I have not received my first negative review yet. I’m still in the process of trying to get some reviews for it, however I know that negative reviews are inevitable and while I’m sure it will sting I think I will be able to handle it just fine.


My negative reviews come from people who are offended by the retelling of various accounts from the Holy Bible in my book, Bibles Be Trippin’ : Holy Sh*t (no offense). I knew going in that religion is a touchy subject but I had no idea just how sensitive people could be. For starters, the front cover says, “no offense” – So, there’s that…. Secondly, in all honesty I’d have to disagree that Bibles Be Trippin’ is sacrilegious. It’s a collection of short, compelling stories that provide a way to understand the bible in a way that’s highly entertaining, cleverly modern and in Layman’s terms. Which makes it a great satire. 

One comment that I recall from an Instagram post was, “So wrong.. In so many ways.” Immediately, I wanted to defend myself but then I thought, whatever – it’s not for everybody. My type of humor is facetious, somewhat absurd and can be too much for prudes and I’m fine with that. It simple doesn’t phase me. However, if ever anyone wanted to talk or ask questions about anything that I’ve written, be it positive or negative, I would welcome it with open arms.

Satirical writer, Jocelyn Ingram

I was upset, at first, until I realized that he was commenting on things that weren’t in the book. I couldn’t find them, and neither could anyone else. I think he was just looking for anything to be critical of. I don’t think he even read the whole book.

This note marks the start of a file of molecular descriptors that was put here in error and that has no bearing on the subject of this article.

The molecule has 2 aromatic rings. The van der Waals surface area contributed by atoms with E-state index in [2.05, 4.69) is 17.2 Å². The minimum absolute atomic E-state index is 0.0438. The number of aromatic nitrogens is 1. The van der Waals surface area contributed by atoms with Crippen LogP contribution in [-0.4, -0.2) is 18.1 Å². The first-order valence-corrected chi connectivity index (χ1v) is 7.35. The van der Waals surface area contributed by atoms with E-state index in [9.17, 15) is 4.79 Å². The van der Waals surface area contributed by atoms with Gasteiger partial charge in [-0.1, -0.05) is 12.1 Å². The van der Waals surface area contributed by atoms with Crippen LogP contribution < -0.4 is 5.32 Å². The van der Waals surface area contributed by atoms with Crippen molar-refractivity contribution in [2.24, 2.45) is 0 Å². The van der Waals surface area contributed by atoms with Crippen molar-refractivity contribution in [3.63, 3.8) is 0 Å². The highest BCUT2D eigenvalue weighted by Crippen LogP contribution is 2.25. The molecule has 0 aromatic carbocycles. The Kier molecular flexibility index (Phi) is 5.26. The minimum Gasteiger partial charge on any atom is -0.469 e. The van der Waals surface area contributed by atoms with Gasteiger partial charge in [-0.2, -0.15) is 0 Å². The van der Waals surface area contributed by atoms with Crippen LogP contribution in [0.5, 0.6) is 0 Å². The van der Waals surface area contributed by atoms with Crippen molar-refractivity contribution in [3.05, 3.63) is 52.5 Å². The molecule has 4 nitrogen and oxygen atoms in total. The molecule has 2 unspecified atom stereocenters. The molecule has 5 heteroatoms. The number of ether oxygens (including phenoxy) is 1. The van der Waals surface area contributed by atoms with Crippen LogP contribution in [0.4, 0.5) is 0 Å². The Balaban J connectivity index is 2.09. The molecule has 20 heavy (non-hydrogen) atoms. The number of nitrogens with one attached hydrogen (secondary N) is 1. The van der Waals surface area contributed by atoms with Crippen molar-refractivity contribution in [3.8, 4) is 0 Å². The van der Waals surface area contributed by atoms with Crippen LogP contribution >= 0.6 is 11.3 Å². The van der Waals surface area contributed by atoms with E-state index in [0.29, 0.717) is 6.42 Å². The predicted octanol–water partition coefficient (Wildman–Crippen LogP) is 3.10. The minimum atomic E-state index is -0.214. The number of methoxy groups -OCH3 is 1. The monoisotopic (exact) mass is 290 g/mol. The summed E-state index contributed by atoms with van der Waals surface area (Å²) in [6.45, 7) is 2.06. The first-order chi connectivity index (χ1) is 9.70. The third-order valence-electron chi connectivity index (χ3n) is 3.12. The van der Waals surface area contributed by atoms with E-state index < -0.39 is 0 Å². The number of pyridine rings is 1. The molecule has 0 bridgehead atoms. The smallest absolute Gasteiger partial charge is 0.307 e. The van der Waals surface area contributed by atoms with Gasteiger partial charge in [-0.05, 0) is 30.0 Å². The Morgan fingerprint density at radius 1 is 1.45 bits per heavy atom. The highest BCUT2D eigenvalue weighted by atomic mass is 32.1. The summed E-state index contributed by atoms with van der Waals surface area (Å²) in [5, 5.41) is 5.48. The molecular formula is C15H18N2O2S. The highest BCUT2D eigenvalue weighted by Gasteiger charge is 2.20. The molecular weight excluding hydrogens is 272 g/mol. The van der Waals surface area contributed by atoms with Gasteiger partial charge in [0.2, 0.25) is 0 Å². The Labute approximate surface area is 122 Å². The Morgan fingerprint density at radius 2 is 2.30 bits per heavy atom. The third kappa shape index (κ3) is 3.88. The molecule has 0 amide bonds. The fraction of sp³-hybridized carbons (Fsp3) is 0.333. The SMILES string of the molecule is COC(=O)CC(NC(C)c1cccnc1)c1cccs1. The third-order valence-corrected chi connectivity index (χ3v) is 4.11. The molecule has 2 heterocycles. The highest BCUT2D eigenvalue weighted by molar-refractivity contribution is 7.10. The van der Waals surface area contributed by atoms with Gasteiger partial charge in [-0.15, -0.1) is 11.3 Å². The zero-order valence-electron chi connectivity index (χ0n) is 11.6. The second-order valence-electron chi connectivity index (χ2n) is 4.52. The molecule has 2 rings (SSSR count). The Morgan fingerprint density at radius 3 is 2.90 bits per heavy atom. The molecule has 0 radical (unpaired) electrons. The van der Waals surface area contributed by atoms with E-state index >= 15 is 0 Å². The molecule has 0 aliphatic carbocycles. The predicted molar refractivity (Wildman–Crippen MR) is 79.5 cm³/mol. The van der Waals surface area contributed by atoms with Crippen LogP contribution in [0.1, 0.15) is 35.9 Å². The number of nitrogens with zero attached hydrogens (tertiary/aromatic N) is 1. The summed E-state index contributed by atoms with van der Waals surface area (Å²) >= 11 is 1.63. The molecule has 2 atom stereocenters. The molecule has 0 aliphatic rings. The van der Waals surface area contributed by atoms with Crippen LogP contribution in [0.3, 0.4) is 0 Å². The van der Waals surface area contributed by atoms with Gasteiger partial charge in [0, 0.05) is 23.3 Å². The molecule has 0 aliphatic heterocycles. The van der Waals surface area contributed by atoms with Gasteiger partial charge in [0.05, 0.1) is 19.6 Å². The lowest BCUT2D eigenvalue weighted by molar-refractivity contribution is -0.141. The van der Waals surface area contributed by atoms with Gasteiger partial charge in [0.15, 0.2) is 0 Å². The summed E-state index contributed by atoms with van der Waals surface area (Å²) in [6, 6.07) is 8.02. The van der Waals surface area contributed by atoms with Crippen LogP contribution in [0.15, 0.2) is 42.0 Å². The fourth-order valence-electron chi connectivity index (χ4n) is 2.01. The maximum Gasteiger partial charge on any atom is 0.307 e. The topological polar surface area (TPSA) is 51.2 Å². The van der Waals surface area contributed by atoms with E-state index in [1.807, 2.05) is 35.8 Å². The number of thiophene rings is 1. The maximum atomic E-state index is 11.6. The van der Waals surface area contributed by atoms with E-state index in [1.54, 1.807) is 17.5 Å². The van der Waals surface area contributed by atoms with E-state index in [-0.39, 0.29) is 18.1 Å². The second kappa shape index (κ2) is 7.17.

Rhani D’Chae, author of SHADOW OF THE DRILL

I haven’t had a truly negative review yet, though I suppose that it’s simply a matter of time. I have received some criticism as a part of generally positive reviews and I am honestly grateful that people are engaged enough in the book that they are willing to take the time help me improve my storytelling abilities. My aspiration is for every book to be better than the last and any feedback I receive will help me to achieve that goal.

Fantasy author, Trista Wilde

My first negative review was an email to the newspaper editor by a reader lambasting me for what he considered a factual error in one of the stories I had written for the newspaper.  The editor forwarded me the email.  

As I read it, my heartbeat raced and a hot flash wiped every word from the screen.  I kept rereading it and nothing made sense.  I felt instant guilt, overwhelming shame!  I had to walk away from the screen, the office, the building – I kept walking till I could walk no more.  Then I stopped and sat down at a cafe.  

As I sipped my coffee, I began to sort through what the email said.  I remembered checking that very fact that he was questioning!  I had backup from a reliable source.  It immediately occurred to me that I was right… and he was wrong… so very WRONG!

I left my coffee and ran back to the office and began composing a reply to the editor.  I wrote a long scathing response that not just refuted the readers claim, but was chock full of the most literary and colorful insults I could verbalize.  After I finished writing it, I felt much better.  Then I deleted it, and wrote a two line response to my editor citing my source.

My editor wrote back the next day telling me about all the “drama-queen” responses he got from his other writers whenever they received a negative comment and how pleased he was to be working with a professional like me.

If only he knew 🙂

Ritu K. Gupta, author of AWAKENING COLORS

I have not hot had one yet! But then again, I have barely had any reviews at all. I have sold over 1200 copies of Firework Art through Amazon, and have received universally positive personal feedback but I have only received 2 reviews there – in 6 years. I guess I have not paid enough people to give me reviews!


My approach will be (when it happens) that you cannot please everyone and nor should you write to please everyone.

FIREWORK ART author, Mark Fleming

I reacted badly. I had 6 x 5star reviews and the 7th review ripped my heart out because it said my work was rubbish. However I took note of the review and did my best to improve my writing, and I think I have achieved that goal, but there is always room for improvement. I also employed a pro cover designer and editor

Science-Fiction author, Malcolm Powell